Far and away, my favorite movie character of all-time is George Bailey from It’s A Wonderful Life.  I remember the first time I saw that movie. I believe I was 9 or 10 years old and even then, I felt drawn to that character.  George Bailey is an incredibly complex and conflicted man and I hoped and feared I’d be just like him when I grew up.  On one hand, he was everything I wanted to be: Big dreamer, idealistic, tenacious, a dedicated father and husband, hard working, affable, dependable, loyal, trustworthy, caring, helpful, and a leader.  On the other hand, he was everything I didn’t want to be: An unwitting participant in the rat race who always felt like he was behind the 8-ball.  He was a man who never felt fulfilled.  He was stuck in a perceived rut and never felt like he was making a difference.   Worst still, he believed he was not making the most out of life.

If you’re a CSM, you were probably drawn to the role because you, like George Bailey share most of his positive traits.  Also, like George Bailey, I bet you too at times feel like you are tirelessly grinding away to ensure everyone is happy and satisfied, yet never feeling like you’re getting ahead.  But, keep in mind; your success is measured in a series of very small wins collected each day.  Like a pebble tossed into a lake, these wins are so small, they’ll barely make a ripple, but save those pebbles over time, gather them up and see what happens to the water when you toss them in.  Your seemingly minor daily contributions make an enormous and profound impact on your customers, co-workers, and company as a whole.

Want to get a true sense for how much you matter?  Remember, George Bailey was given a gift.  He got to see what the world would look like if he weren’t in it.  He learned that, without his influence, many friends and family members had a troublesome life.  In the end, George realizes that he does matter and his actions both big and small have enhanced the lives of many others. Let’s explore if you too had that opportunity and see what your world would look like if the CSM role had never been born.  With respect to your time, the following examples will be abbreviated:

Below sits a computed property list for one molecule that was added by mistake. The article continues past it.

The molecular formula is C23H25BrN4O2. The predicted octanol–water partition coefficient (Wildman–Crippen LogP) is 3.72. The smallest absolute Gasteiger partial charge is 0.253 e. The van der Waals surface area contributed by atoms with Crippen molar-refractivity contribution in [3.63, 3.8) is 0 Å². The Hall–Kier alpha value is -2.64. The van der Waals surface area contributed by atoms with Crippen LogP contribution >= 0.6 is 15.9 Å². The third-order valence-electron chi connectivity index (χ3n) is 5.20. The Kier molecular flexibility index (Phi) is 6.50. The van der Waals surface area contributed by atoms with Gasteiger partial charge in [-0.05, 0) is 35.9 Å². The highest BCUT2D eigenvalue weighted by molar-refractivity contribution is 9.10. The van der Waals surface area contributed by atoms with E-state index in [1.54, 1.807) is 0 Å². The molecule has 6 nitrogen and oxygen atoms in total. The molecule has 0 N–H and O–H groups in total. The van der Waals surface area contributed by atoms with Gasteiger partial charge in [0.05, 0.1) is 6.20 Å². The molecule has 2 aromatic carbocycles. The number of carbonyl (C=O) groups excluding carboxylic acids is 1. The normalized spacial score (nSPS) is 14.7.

Frontline Customer Support team – With a CSM
What happens if the Support team does not perform up to the customer’s standard?
What happens if the customer is being unreasonable or unresponsive?
How does the Support team gain knowledge of the customer’s overall strategy?
In all of the above cases, the CSM will typically step in and smooth out the wrinkles.   This keeps problem management out of the hands of the Support team and allows them to maintain their break/fix focus.

Frontline Customer Support team – Without a CSM
The Support team will now have to handle those types of escalations as they’ll no longer have insight into the customer’s long term goals and plans, they’ll have no one to help reengage unresponsive customers, and they’ll no longer have an established relationship to cushion the blow when the “you know what” hits the fan.  Oh wait, yes they will.  They’ll just funnel much of this over to the Sales team!


Sales – With a CSM
The Sales team’s job description is pretty cut and dry.  They are required to meet with new prospects, close deals, and then renew them.  Anything else on their plates is merely unnecessary and detrimental.  Fortunately they have a CSM that can keep the vast majority of daily account management duties from derailing their sales efforts.  In fact, a CSM will aid in the sales process by keeping existing customers satisfied and that in-turn should make the renewal process fairly easy for the Sales rep.

Sales – Without a CSM
In addition to their primary responsibilities, now they also are responsible for maintaining customer satisfaction levels by not only working closely with Support, but also host regular cadence calls with customers, respond to customer inquiries, collect/file/manage product feature requests, provide product roadmap updates, organize training, and meet with internal team members to provide updates on each account. By the way, their typical account list is between 10-15 or more accounts.  The Sales team will begin to resent the Support team every time they kick something over the fence to them.  Why? Because, for every extra task they do that detracts them from selling, they’re losing money and they are jeopardizing their jobs.  This all but cripples the sales process and will in effect; destroy the company’s bottom line.


Engineering – With a CSM
Simply put, this group builds, maintains, and enhances the product.  It’s common for them to handle a technical issue that can’t be solved by the Support team.  In some cases they might provide direct updates on an on going or persistent issue to the CSM.  In rare instances they’ll even join a customer call, but by and large they are isolated from the customer.  This team gets most of their customer feedback on the product from the Support team and CSM.

Engineering – Without a CSM